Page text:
Mr. Jeff Champagne, Student Body President-UNR, indicated that the student body presidents are in support of implementing SIS first. The student leaders have been involved in this project for two to three years and it is very important to them. Mr. Champagne indicated that a report has been compiled that outline the things that are important to the students. Chair Whipple stated that he had received the report and will provide copies to the Regents tomorrow morning. 
  
Regent Howard asked the Board to remember that the Health Sciences System and this ERP project will occur simultaneously and it is important that the other areas of the system do not. 
  
Motion carried. Regent Alden was absent. 
  
Mr. Robinson stated that the System Master Plan implies that the campuses need to distinguish themselves from each other but also work together. The System Master Plan needs to be updated considerably and used as a planning tool to determine what is needed for this project. It is very important that the Board understand the two very different RFP models (7540 & 7549) proposed. Chair Whipple encouraged every Regent with questions or concerns to follow up with the Technology Committee. 
  

8.   Approved-iNtegrate Project Update – (cont’d.) 
Dr. Hoelzer stated that during the planning process, it is important to determine the project manager on each campus and to assign a person to coordinate the backfill. Chair Whipple asked if Dr. McCollum would be the natural project manager. Dr. Hoelzer requested that there be one on each campus. 
  
Mr. Robinson stated that one RFP proposes that System Computing Services (SCS) play a central role while the other does not. He feels it is important that the Board understand the consequences of each RFP and plan according. 
  
Dr. McCollum clarified that System Computing Services (SCS) has many functions throughout the system and will be in existence no matter how much of a role they play in this project. 
  
Regent Sisolak asked if the needs of the Health Sciences System have been considered. Regent Wixom replied that implementation of both projects are still in the planning phase and have been discussed in general terms. Executive Vice Chancellor Klaich stated that the whole face of medical education is changing. He pointed out that Dr. Steven Zink, Vice President, Information Technology and Mr. James Curtis, Director, Savitt Medical Library are very interested in this project and have participated in some discussions. 
  
The meeting recessed at 5:22 p.m. on Thursday, November 30, 2006. 
  
The Board of Regents convened on Friday, December 1, 2006 at 8:13 a.m. sitting as Members of the Corporation for the respective institutions with all members present except Regents Anthony, Howard, Leavitt and Sisolak.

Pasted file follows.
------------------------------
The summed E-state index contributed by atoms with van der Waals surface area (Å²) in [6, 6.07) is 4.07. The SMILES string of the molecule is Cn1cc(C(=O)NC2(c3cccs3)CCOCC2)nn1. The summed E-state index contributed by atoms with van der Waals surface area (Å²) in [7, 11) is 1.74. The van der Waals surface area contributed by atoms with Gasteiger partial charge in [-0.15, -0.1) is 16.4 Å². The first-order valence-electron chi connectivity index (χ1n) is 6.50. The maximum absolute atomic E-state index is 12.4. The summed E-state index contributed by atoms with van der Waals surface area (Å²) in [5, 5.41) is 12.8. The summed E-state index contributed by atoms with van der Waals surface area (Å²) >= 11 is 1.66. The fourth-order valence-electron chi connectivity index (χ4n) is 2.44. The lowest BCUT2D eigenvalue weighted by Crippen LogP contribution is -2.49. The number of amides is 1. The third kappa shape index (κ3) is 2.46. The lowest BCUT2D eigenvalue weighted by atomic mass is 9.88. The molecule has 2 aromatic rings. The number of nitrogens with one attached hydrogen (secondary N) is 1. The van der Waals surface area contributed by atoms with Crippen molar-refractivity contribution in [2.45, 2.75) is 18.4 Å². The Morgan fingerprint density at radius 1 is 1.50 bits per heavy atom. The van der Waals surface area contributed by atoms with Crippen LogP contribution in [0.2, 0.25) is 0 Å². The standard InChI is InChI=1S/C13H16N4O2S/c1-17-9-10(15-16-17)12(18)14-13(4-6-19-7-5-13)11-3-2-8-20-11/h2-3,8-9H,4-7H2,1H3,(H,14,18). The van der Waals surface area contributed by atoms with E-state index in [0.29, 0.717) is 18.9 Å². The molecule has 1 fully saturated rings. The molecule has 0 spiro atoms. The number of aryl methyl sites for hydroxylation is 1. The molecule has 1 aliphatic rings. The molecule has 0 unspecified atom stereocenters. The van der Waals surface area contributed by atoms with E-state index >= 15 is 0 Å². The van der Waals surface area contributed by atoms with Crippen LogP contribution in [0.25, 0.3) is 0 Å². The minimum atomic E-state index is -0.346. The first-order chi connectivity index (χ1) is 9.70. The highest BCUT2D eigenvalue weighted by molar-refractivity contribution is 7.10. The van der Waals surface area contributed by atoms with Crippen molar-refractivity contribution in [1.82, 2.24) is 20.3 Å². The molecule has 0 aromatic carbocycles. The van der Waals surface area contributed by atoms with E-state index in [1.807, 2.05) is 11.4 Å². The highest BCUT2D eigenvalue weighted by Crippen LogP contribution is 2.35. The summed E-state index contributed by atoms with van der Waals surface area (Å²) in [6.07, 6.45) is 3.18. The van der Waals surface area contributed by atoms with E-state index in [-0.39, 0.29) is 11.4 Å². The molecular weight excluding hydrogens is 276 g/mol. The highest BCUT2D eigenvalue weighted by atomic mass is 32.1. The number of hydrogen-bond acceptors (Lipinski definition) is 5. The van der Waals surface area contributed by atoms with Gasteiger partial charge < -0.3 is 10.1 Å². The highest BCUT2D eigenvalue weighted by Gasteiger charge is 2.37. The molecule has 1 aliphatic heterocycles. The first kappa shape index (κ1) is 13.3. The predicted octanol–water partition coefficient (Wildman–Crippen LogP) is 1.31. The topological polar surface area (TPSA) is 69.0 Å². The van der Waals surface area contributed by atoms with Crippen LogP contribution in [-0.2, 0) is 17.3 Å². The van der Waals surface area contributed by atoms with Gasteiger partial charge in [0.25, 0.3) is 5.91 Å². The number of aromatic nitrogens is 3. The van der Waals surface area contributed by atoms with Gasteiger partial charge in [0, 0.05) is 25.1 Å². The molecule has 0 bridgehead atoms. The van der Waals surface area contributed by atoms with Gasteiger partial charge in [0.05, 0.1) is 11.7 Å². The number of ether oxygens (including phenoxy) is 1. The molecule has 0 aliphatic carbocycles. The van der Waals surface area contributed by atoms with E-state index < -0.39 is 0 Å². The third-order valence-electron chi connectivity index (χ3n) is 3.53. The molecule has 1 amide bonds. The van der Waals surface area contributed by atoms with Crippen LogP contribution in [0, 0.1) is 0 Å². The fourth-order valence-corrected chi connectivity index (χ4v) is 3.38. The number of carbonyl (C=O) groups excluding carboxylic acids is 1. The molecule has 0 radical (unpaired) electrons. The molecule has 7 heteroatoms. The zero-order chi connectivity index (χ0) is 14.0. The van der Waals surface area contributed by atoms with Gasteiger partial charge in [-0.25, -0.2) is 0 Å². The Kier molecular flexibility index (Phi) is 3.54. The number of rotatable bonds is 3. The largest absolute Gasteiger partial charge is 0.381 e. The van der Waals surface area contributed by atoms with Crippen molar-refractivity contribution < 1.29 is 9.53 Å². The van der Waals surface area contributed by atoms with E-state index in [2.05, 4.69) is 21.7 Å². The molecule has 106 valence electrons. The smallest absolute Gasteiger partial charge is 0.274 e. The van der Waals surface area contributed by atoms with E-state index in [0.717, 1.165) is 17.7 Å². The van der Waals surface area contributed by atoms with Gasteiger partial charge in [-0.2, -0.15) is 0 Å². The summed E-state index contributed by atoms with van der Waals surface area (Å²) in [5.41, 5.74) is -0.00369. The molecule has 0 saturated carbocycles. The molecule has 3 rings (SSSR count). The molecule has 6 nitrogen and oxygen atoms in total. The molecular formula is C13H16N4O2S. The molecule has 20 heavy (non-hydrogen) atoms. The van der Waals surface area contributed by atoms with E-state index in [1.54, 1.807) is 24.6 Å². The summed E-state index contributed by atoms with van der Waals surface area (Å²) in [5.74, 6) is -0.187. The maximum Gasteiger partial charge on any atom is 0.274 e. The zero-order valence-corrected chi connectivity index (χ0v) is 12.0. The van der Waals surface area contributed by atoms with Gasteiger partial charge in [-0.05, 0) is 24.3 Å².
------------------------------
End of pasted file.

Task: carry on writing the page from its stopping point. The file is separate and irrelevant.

9.   Information Only-Foundation Reports - Sitting as members of the respective institution foundations, the Board reviewed presentations from the institution foundations (See individual Foundation minutes filed separately in the Board office) . 
  
The Board of Regents’ regular meeting reconvened at 9:49 a.m. on Friday, December 1, 2006 with all members present except Regents Anthony and Leavitt. 
  
8.   Approved-iNtegrate Project Update – (Cont’d.) 
Chair Whipple summarized that yesterday afternoon the Board had the opportunity to hear from Mr. Philip Goldstein and Associate Vice Chancellor Kenneth McCollum in regard to the future of the ERP. He thanked Mr. Champagne for presenting to him the Nevada Student Alliance iNtegrate Report, Fall 2006 which provides a summary of the requests and concerns of all students. He added that it was important to have these discussions at the Board level so that the Regents are aware of the magnitude of this project. 
  
Regents Anthony and Leavitt entered the meeting. 
  
Regent Wixom stated that the next meeting of the Technology Task Force (TTF) will occur in the first part of January. At that point, they will take the motion passed yesterday 

8.   Approved-iNtegrate Project Update – (Cont’d.) 
and establish directives to the campuses in addition to a business plan for each campus, a business plan for the system, identification of budgetary issues and a project template. The TTF recommendations will then be presented to the Board at the January meeting. At that time, a final decision will also need to be made between the first and second RFP. 
Regent Gallagher asked if the date of the next TTF meeting could be determined as soon as possible. Regent Wixom replied that he and Executive Vice Chancellor Klaich would try and determine the date before the end of the day. 
  
10.   Approved-Handbook Revision, Degree Revocation – The Board approved Executive Vice Chancellor Daniel Klaich’s request for a policy proposal setting forth the circumstances under which a student’s degree may be revoked for serious acts of misconduct that occur during the time a student is enrolled at an NSHE institution, but are not discovered until after graduation (Title 2, Chapter 6, Sections 6.3) . This was the second required hearing for a Code change, the first of which occurred before the Student and Academic Affairs Committee on October 12, 2006 (Ref. B on file in the Board office) . 
  
Executive Vice Chancellor Klaich stated he and Chief Counsel Bart Patterson have had extensive conversations with the faculty senate chairs and students regarding this proposed policy. As a result, the ASUN submitted a memorandum dated November 30, 2006, a copy of which was provided to the Board.